Heavily indebted, in 1851 Tolstoy decided to join his beloved elder brother Nicholas in the army, which was then involved in a prolonged military campaign against Islamic insurgents in the Caucasus. With the outbreak of the Crimean War in 1853, Tolstoy’s military service moved to a new front. He participated in a number of campaigns, including the siege of Sevastopol, which concluded with a bitter defeat in August 1855.

Tolstoy house. Courtyard facade with porch. April 10, 1980

Following his military service, Tolstoy returned to Yasnaya Polyana, but divided his time between Moscow and St. Petersburg, where he was for a while lionized in literary circles for his growing body of published work. He also traveled extensively in Europe during 1857 and 1860-61. 

Nonetheless, Yasnaya Polyana exerted a strong pull on him. As early as 1859, he became deeply involved in expanding educational opportunities for peasants and established a school at Yasnaya Polyana that was a kind of a pedagogical laboratory.

Tolstoy house. Porch. April 10, 1980

In May 1861, shortly after the liberation of the serfs, Tolstoy returned to the estate from Europe and plunged into the role of social activist, serving as an advocate for newly liberated peasants in legal disputes with the landowning nobility.

In September the following year, Tolstoy married Sofya (Sonya) Behrs, daughter of a prominent Moscow doctor descended from German nobility. She bore him 13 children, eight of whom lived to adulthood. 

Source of inspiration

Tolstoy house interior. Tolstoy's bedroom with simple furnishings. April 10, 1980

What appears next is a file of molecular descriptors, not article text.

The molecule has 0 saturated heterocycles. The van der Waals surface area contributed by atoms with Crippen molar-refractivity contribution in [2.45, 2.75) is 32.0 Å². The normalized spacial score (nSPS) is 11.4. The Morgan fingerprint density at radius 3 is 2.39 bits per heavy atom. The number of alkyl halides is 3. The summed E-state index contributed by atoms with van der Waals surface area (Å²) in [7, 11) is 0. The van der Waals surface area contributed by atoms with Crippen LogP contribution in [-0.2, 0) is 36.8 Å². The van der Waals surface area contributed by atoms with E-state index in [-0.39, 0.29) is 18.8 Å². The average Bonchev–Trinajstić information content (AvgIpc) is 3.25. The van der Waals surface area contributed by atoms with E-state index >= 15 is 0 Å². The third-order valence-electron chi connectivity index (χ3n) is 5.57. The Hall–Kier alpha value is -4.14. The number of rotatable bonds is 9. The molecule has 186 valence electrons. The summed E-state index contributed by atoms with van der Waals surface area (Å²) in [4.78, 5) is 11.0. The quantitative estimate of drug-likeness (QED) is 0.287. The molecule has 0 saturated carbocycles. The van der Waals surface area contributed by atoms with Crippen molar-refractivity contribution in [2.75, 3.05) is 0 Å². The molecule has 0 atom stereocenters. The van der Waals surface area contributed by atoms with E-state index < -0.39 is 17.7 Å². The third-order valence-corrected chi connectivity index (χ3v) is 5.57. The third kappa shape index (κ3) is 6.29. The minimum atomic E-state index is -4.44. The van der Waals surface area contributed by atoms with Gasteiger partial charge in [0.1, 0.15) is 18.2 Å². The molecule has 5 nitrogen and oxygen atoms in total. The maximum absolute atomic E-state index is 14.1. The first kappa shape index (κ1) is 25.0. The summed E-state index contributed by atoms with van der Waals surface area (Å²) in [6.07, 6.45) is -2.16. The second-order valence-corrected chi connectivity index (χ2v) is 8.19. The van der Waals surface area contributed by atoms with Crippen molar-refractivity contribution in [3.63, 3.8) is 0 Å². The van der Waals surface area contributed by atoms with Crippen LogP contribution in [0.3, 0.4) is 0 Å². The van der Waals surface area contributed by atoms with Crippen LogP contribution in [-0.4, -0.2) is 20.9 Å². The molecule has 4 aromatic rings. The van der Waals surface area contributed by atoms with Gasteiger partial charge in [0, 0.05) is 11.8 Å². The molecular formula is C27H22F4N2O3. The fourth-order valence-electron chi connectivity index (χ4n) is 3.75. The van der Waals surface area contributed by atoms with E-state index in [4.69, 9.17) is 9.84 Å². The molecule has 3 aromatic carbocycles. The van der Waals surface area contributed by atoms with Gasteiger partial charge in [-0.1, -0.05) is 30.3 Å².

For a while during the 1860s, life at Yasnaya Polyana seemed something close to a gentry idyll. Both husband and wife were involved with intensive work on the novel War and Peace. (Sonya copied multiple drafts from beginning to end.) 

Published serially between 1865 and 1869, the novel’s several parts were greeted by the public with increasing rapture. Tolstoy’s unsurpassed mastery of detail was drawn in no small part from a knowledge of his family ancestry and its relation to Yasnaya Polyana.

Yasnaya Polyana. Log izba with a thatched roof. July 28, 1970

War and Peace was followed in the 1870s by another masterpiece, the novel Anna Karenina, first published in 1875-77. Although the heroine’s tragic fate unfolds primarily in Moscow and St. Petersburg, the counterpoint narrative of Levin and his wife Kitty takes place on an estate based on Yasnaya Polyana. 

Yet despite the boundless acclaim and apparent devotion of a growing family, Tolstoy entered a period of depression and spiritual crisis that intensified in the 1880s. And his marriage to Sonya became marked by contentiousness and dissatisfaction.

Yasnaya Polyana village. Large Pond & log houses with thatched roofs. May, 1908

The agony of Tolstoy’s final decades is the topic for a separate essay, but through it all, Yasnaya Polyana provided a refuge and spiritual base. Indeed, it became a place of pilgrimage for visitors throughout the world who wished to partake of the great writer’s wisdom.

Estate buildings

Yasnaya Polyana. Log barn. April 10, 1980

When Tolstoy inherited the Yasnaya Polyana estate, the oldest part was the “Volkonsky House,” named after Tolstoy’s maternal grandfather, Prince Nicholas Volkonsky, who served as the prototype for the elderly Prince Nicholas Bolkonsky in War and Peace. Built probably in the late 18th century (before the arrival of Nicholas Volkonsky), the building housed various service needs for the estate. During Tolstoy’s life, it contained servants’ quarters, the main kitchen, and the laundry.